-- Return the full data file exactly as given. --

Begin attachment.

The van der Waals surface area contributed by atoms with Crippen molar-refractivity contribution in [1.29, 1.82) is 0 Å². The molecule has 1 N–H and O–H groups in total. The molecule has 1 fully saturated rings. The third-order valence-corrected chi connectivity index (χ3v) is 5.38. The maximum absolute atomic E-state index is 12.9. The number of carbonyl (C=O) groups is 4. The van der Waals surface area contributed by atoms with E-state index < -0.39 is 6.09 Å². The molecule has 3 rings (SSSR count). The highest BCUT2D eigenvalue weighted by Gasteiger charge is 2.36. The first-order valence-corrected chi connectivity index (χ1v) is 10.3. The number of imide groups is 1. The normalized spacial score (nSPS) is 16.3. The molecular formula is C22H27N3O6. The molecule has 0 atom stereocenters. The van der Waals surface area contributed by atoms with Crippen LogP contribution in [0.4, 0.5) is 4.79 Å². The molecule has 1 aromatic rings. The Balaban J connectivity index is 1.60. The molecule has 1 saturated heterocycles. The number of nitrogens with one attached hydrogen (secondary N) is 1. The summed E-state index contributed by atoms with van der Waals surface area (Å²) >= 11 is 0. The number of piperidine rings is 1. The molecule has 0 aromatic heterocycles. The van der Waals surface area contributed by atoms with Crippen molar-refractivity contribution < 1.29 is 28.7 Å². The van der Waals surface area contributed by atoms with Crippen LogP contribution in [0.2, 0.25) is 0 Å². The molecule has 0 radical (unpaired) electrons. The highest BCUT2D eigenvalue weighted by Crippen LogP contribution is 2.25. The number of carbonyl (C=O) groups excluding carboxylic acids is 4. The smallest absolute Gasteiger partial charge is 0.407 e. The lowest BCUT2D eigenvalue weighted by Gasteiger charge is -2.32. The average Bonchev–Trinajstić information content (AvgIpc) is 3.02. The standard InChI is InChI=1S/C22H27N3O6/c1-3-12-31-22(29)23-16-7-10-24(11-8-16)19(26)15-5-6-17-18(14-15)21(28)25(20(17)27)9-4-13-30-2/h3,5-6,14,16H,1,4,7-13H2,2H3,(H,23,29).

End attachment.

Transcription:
The van der Waals surface area contributed by atoms with Crippen molar-refractivity contribution in [1.29, 1.82) is 0 Å². The molecule has 1 N–H and O–H groups in total. The molecule has 1 fully saturated rings. The third-order valence-corrected chi connectivity index (χ3v) is 5.38. The maximum absolute atomic E-state index is 12.9. The number of carbonyl (C=O) groups is 4. The van der Waals surface area contributed by atoms with E-state index < -0.39 is 6.09 Å². The molecule has 3 rings (SSSR count). The highest BCUT2D eigenvalue weighted by Gasteiger charge is 2.36. The first-order valence-corrected chi connectivity index (χ1v) is 10.3. The number of imide groups is 1. The normalized spacial score (nSPS) is 16.3. The molecular formula is C22H27N3O6. The molecule has 0 atom stereocenters. The van der Waals surface area contributed by atoms with Crippen LogP contribution in [0.4, 0.5) is 4.79 Å². The molecule has 1 aromatic rings. The Balaban J connectivity index is 1.60. The molecule has 1 saturated heterocycles. The number of nitrogens with one attached hydrogen (secondary N) is 1. The summed E-state index contributed by atoms with van der Waals surface area (Å²) >= 11 is 0. The number of piperidine rings is 1. The molecule has 0 aromatic heterocycles. The van der Waals surface area contributed by atoms with Crippen molar-refractivity contribution < 1.29 is 28.7 Å². The van der Waals surface area contributed by atoms with Crippen LogP contribution in [0.2, 0.25) is 0 Å². The molecule has 0 radical (unpaired) electrons. The highest BCUT2D eigenvalue weighted by Crippen LogP contribution is 2.25. The number of carbonyl (C=O) groups excluding carboxylic acids is 4. The smallest absolute Gasteiger partial charge is 0.407 e. The lowest BCUT2D eigenvalue weighted by Gasteiger charge is -2.32. The average Bonchev–Trinajstić information content (AvgIpc) is 3.02. The standard InChI is InChI=1S/C22H27N3O6/c1-3-12-31-22(29)23-16-7-10-24(11-8-16)19(26)15-5-6-17-18(14-15)21(28)25(20(17)27)9-4-13-30-2/h3,5-6,14,16H,1,4,7-13H2,2H3,(H,23,29).